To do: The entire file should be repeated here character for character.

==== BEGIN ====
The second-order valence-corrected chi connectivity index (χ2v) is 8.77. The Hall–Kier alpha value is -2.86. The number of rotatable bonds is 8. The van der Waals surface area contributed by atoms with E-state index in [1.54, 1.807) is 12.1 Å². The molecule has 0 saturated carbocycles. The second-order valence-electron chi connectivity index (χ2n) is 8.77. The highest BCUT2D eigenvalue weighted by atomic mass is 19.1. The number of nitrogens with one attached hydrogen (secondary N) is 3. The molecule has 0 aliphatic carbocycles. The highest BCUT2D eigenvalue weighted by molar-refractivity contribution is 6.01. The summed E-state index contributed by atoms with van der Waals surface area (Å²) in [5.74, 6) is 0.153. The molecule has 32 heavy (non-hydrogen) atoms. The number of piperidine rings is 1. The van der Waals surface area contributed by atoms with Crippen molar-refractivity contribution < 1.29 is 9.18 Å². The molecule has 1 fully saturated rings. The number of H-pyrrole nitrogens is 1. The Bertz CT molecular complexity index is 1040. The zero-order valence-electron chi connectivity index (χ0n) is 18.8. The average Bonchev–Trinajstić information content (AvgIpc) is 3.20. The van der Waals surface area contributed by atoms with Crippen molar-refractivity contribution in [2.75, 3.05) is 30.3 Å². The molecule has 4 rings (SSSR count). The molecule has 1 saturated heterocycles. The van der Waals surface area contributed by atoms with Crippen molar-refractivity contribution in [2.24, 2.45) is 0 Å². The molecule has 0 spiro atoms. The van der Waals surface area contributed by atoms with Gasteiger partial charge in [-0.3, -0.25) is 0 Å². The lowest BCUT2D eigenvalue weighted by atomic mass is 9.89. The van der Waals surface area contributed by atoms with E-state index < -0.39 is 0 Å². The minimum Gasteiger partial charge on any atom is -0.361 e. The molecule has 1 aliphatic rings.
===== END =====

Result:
The second-order valence-corrected chi connectivity index (χ2v) is 8.77. The Hall–Kier alpha value is -2.86. The number of rotatable bonds is 8. The van der Waals surface area contributed by atoms with E-state index in [1.54, 1.807) is 12.1 Å². The molecule has 0 saturated carbocycles. The second-order valence-electron chi connectivity index (χ2n) is 8.77. The highest BCUT2D eigenvalue weighted by atomic mass is 19.1. The number of nitrogens with one attached hydrogen (secondary N) is 3. The molecule has 0 aliphatic carbocycles. The highest BCUT2D eigenvalue weighted by molar-refractivity contribution is 6.01. The summed E-state index contributed by atoms with van der Waals surface area (Å²) in [5.74, 6) is 0.153. The molecule has 32 heavy (non-hydrogen) atoms. The number of piperidine rings is 1. The van der Waals surface area contributed by atoms with Crippen molar-refractivity contribution < 1.29 is 9.18 Å². The molecule has 1 fully saturated rings. The number of H-pyrrole nitrogens is 1. The Bertz CT molecular complexity index is 1040. The zero-order valence-electron chi connectivity index (χ0n) is 18.8. The average Bonchev–Trinajstić information content (AvgIpc) is 3.20. The van der Waals surface area contributed by atoms with Crippen molar-refractivity contribution in [2.75, 3.05) is 30.3 Å². The molecule has 4 rings (SSSR count). The molecule has 1 saturated heterocycles. The van der Waals surface area contributed by atoms with Crippen molar-refractivity contribution in [2.24, 2.45) is 0 Å². The molecule has 0 spiro atoms. The van der Waals surface area contributed by atoms with Gasteiger partial charge in [-0.3, -0.25) is 0 Å². The lowest BCUT2D eigenvalue weighted by atomic mass is 9.89. The van der Waals surface area contributed by atoms with E-state index < -0.39 is 0 Å². The minimum Gasteiger partial charge on any atom is -0.361 e. The molecule has 1 aliphatic rings.